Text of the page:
Ludovica Villar-Hauser is the founder and artistic director of Parity Productions, a nonprofit aiming to give women and transgender artists, including directors, writers, and designers, the same opportunities as men to thrive in the theater industry.
What’s the mission of Parity Productions?
What we do is art and advocacy by producing plays and promoting gender equality. We have a 50 percent hiring practice in the company, so 50 percent or more of the productions’ writers, designers, and directors have to be women or transgender artists. We also advocate for productions that have the same hiring standards.
What are the benefits of having women and transgender artists in substantial theater roles?
For us to really understand one another and eventually have peace and a vibrant, exciting society, we need to hear everybody’s stories: younger, older, male, female, trans, every nationality...but if 70–80 percent of the stories are being told by one type of person, those people have the power and we’re not being represented. We’re not seeing ourselves onstage. I don’t think there’s any other art form that reflects life as well as theater does when it’s doing its job—[but] I do not think we’re doing our job yet.
How did Parity Productions come to be?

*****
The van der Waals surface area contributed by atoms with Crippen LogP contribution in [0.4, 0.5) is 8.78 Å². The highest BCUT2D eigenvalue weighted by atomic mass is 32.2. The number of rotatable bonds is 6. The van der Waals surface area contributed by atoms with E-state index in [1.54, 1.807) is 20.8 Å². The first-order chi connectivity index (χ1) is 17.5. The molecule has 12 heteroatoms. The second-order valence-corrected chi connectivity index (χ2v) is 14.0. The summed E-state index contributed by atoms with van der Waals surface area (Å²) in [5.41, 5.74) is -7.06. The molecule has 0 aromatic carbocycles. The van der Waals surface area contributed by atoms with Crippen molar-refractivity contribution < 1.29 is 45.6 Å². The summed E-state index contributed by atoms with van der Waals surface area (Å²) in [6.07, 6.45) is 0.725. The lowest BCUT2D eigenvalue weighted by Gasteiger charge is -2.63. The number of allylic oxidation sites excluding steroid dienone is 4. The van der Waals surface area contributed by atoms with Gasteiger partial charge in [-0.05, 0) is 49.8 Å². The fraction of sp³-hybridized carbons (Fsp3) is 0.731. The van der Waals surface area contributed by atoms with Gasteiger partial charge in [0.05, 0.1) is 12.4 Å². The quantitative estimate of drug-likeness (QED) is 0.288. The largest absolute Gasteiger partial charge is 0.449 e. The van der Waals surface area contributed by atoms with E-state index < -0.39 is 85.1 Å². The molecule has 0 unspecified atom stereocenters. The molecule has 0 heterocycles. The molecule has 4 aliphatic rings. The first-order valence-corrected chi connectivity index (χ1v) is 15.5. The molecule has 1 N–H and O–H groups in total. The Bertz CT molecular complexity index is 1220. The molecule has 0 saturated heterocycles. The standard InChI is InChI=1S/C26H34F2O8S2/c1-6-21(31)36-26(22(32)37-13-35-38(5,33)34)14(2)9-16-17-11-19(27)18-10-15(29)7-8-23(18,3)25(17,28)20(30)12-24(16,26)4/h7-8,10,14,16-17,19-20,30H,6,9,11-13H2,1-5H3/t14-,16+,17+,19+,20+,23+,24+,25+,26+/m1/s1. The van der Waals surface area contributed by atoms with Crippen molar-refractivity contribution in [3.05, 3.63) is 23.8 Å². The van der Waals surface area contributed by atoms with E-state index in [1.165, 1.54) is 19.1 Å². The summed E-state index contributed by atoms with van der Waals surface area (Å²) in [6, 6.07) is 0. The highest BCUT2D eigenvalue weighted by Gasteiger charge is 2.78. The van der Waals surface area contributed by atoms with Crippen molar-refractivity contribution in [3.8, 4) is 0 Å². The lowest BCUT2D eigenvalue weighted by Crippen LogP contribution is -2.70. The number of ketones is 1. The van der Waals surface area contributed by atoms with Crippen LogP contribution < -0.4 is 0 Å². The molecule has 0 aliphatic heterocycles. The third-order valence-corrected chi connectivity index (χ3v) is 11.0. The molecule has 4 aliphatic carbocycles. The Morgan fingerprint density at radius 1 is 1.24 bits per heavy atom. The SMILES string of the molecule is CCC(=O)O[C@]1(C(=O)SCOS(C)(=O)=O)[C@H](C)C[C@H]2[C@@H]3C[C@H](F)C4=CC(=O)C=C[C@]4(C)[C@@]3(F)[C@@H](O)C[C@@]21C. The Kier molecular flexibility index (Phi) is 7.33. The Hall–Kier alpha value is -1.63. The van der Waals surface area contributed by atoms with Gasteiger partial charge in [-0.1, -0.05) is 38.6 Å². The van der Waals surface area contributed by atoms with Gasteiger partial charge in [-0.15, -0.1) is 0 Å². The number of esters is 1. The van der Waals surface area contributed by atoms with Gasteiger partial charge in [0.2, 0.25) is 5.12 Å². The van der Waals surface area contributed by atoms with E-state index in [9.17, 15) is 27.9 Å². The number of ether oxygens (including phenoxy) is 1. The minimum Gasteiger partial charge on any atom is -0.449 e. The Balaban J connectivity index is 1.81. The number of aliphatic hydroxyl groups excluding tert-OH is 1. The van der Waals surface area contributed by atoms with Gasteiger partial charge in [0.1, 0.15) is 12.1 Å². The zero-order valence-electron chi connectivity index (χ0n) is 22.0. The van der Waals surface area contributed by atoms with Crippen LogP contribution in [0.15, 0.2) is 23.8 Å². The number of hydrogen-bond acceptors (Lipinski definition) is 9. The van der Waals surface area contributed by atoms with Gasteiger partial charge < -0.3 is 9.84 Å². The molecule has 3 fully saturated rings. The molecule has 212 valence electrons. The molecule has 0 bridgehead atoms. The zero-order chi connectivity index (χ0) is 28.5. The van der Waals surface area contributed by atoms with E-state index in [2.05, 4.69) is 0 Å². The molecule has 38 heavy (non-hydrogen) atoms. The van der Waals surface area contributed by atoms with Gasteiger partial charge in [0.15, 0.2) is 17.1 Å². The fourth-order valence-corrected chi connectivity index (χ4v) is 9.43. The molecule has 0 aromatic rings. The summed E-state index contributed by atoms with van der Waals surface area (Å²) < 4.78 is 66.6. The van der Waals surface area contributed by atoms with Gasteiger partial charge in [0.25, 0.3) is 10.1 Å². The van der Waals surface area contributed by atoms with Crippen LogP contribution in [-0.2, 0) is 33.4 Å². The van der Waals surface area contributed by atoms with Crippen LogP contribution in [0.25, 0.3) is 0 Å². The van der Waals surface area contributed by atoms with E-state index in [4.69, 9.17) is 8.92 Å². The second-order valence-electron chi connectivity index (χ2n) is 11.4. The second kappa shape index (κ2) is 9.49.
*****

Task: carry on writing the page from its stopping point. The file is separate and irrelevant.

In 1999, I formed my production company VH Theatrical, developing new work to employ women theater professionals, an underrepresented group in every aspect of the theater. Then in 2009, I formed another nonprofit called Works by Women, and its mission was all about getting the word out that women are actually working in the theater and are capable of writing, directing, and designing. It all became a little bit much to do both things, [so] we rebranded the company and took the best from each company and renamed it Parity Productions, parity meaning “the state or condition of being equal, especially regarding status or pay.”
How can qualifying artists get involved?
Please submit your portfolio to our Women and Transgender Artists Database to network and share opportunities. If you’re a writer with a story to tell, you can submit to our Annual Parity Commission for Women and Transgender Playwrights, [where] two $2,500 commissions are given to a woman playwright and transgender playwright whose work demonstrates a singular talent for storytelling. The deadline was April 30, but submissions will reopen in the fall.
Tell us about some of the company’s productions.
We develop and produce new plays that give voice to individuals who rebel against their marginalized place in society. One play we’re doing is called “Places,” written by Romy Nordlinger, about the Russian Alla Nazimova, the rule-breaking, bisexual, 1920s silent screen actress and Broadway legend. She was one of the highest-paid movie stars of the time and the first female director/producer in Hollywood.
How do you feel each group is doing right now?
On Broadway we’re having a good year with a few women playwrights and a few women directors—yay! But the transgender community is still poorly represented and we’re still learning about the community. Talk to us! Get in touch with us! We want to know who you are because we’d love to do more and help get you and your work out there.
Inspired? Check out Backstage’s theater audition listings!